September 3, 2018: History of Science; An Annual Review of Literature, Research and Teaching
https://www.readbyqxmd.com/read/29936869/eurasianism-versus-indogermanism-linguistics-and-mythology-in-the-1930s-controversies-over-european-prehistory
#8
Stefanos Geroulanos, Jamie Phillips
In 1935, the Russian linguist Prince Nicolai S. Trubetskoi and the French mythologist Georges Dumézil engaged in a vicious debate over a seemingly obscure subject: the structure of Northwest Caucasian languages. Based on unknown archival material in French, German, and Russian, this essay uses the debate as a pathway into the 1930s scientific and political stakes of IndoEuropeanism - the belief that European cultures emerged through the spread of a single IndoEuropean people out of a single "motherland...
September 2018: History of Science; An Annual Review of Literature, Research and Teaching
https://www.readbyqxmd.com/read/29909654/placing-plants-on-paper-lists-herbaria-and-tables-as-experiments-with-territorial-inventory-at-the-mid-seventeenth-century-gotha-court
#9
Alix Cooper
Over the past several decades, historians of science have come increasingly to focus on the role of so-called "paper technologies," reorganizing and transforming information through the use of paper and pen, in the emergence of modern science. Taking as a case study an effort by administrators in the seventeenth-century German princely state of Saxe-Gotha to enlist foresters and herb-women to catalog the medicinal plants of the territory, this article analyzes the varied forms of paperwork produced in the process, including an extremely unusual table, and argues that the table represented an effort to produce a synoptic visualization, akin to but not identical to a map, of the location of the territory's herbs...
September 2018: History of Science; An Annual Review of Literature, Research and Teaching
https://www.readbyqxmd.com/read/29909642/riotous-assemblage-and-the-materials-of-regulation
#10
Jenny Bulstrode
In the stores of the British Museum are three exquisite springs, made in the late 1820s and 1830s, to regulate the most precise timepieces in the world. Barely the thickness of a hair, they are exquisite because they are made entirely of glass. Combining new documentary evidence, funded by the Antiquarian Horological Society, with the first technical analysis of the springs, undertaken in collaboration with the British Museum, the research presented here uncovers their extraordinary significance to the global extension of nineteenth century capitalism through the repeal of the Corn Laws...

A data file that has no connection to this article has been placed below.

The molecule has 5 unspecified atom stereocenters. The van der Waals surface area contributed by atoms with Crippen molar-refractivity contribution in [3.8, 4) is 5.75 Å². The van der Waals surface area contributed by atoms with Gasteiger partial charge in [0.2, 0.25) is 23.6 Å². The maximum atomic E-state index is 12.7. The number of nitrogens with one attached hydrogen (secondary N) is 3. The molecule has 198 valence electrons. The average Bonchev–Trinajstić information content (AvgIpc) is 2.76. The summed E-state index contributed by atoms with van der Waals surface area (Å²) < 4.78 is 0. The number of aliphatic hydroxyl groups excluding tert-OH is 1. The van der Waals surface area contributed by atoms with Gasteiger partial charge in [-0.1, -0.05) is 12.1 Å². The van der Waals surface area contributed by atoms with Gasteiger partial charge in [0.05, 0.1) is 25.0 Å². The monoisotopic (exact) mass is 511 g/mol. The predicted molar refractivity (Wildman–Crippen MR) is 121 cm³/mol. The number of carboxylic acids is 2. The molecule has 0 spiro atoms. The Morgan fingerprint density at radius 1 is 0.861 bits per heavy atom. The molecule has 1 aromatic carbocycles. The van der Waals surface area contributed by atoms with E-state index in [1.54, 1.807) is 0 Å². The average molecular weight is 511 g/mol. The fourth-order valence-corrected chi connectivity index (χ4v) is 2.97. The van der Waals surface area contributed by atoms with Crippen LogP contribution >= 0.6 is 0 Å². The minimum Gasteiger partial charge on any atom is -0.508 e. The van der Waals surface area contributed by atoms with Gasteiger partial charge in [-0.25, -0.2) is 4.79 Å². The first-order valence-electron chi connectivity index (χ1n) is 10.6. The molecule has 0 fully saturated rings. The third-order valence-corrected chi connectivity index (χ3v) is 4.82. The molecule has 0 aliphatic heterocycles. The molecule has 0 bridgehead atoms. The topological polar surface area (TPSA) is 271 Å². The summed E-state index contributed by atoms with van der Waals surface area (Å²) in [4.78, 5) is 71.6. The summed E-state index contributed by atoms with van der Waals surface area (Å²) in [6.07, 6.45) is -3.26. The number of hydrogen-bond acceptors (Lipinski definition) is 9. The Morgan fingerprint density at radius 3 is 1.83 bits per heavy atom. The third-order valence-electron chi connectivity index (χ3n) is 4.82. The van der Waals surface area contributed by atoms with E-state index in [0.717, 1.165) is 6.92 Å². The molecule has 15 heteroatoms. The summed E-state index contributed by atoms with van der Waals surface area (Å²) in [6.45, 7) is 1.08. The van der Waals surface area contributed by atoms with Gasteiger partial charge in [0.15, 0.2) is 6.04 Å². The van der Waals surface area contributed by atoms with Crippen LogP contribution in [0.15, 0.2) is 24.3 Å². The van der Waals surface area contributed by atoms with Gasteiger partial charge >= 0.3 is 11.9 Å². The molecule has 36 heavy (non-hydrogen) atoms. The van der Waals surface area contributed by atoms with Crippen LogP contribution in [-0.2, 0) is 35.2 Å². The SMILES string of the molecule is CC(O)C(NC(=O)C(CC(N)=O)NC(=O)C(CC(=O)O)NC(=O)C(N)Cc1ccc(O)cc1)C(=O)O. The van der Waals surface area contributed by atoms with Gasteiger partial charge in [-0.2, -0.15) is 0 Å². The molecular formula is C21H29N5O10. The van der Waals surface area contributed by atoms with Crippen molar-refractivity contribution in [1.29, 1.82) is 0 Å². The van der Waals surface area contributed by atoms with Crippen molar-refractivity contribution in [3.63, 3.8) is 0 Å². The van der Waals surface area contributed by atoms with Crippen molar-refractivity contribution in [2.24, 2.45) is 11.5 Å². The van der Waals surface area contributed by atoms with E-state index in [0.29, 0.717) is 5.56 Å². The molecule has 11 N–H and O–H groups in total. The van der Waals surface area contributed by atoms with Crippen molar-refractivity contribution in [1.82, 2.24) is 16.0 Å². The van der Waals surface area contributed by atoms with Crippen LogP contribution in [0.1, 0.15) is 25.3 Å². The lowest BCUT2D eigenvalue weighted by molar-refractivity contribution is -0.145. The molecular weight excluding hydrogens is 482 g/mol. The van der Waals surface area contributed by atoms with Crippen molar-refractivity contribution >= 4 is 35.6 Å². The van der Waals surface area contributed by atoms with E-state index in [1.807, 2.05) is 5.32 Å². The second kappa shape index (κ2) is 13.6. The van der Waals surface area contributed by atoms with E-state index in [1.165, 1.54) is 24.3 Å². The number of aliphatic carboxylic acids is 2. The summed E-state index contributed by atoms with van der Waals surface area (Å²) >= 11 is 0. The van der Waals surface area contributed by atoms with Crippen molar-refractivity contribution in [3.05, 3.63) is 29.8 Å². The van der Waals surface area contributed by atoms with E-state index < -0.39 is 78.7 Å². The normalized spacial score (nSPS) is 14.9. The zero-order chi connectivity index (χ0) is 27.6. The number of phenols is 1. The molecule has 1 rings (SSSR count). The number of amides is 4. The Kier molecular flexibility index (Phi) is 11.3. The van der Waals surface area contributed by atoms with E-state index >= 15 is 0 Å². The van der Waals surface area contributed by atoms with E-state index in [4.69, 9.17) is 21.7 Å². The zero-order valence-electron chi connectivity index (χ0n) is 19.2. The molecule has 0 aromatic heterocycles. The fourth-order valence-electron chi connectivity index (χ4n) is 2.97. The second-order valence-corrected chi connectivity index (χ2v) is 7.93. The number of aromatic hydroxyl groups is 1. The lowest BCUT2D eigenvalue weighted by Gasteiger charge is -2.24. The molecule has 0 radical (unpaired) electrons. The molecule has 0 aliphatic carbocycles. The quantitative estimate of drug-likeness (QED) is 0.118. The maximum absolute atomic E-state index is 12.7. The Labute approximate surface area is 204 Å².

September 2018: History of Science; An Annual Review of Literature, Research and Teaching
https://www.readbyqxmd.com/read/29683000/re-examining-the-early-history-of-the-leiden-jar-stabilization-and-variation-in-transforming-a-phenomenon-into-a-fact
#11
Cibelle Celestino Silva, Peter Heering
In this paper, we examine the period that immediately followed the invention of the Leiden jar. Historians of science have developed narrations that emphasize the role of grounding during the process of charging the jar. In this respect, this episode shows significant aspects that can be used to characterize science, scientific knowledge production, and the nature of science. From our own experimentation, we learned that grounding was not necessary in order to produce the effect. These experiences inspired us to go back to primary sources...
September 2018: History of Science; An Annual Review of Literature, Research and Teaching
https://www.readbyqxmd.com/read/30058376/when-life-gives-you-lemons-frank-meyer-authority-and-credit-in-early-twentieth-century-plant-hunting
#12
Xan Sarah Chacko
In the early twentieth century, the United States Department of Agriculture (USDA) funded international expeditions with the aim of finding plant specimens for introduction into the agricultural landscape and the new experimental projects in hybridization. One such agricultural explorer, noted for his eponymous lemon, was Frank Nicholas Meyer, an immigrant from the Netherlands whose expeditions in Asia have brought to the United States celebrated fruit and toxic weeds. Neither professional botanists nor farmers, plant hunters like Meyer worked by taking advantage of historical allegiances to academic programs, while leaning on the authority of their newer national institutions...
July 29, 2018: History of Science; An Annual Review of Literature, Research and Teaching
https://www.readbyqxmd.com/read/29987947/sensory-studies-or-when-physics-was-psychophysics-ernst-mach-and-physics-between-physiology-and-psychology-1860-71
#13
Richard Staley
This paper highlights the significance of sensory studies and psychophysical investigations of the relations between psychic and physical phenomena for our understanding of the development of the physics discipline, by examining aspects of research on sense perception, physiology, esthetics, and psychology in the work of Gustav Theodor Fechner, Hermann von Helmholtz, Wilhelm Wundt, and Ernst Mach between 1860 and 1871. It complements previous approaches oriented around research on vision, Fechner's psychophysics, or the founding of experimental psychology, by charting Mach's engagement with psychophysical experiments in particular...
July 1, 2018: History of Science; An Annual Review of Literature, Research and Teaching
https://www.readbyqxmd.com/read/29909655/intangible-machines-patent-protection-for-software-in-the-united-states
#14
Brad Sherman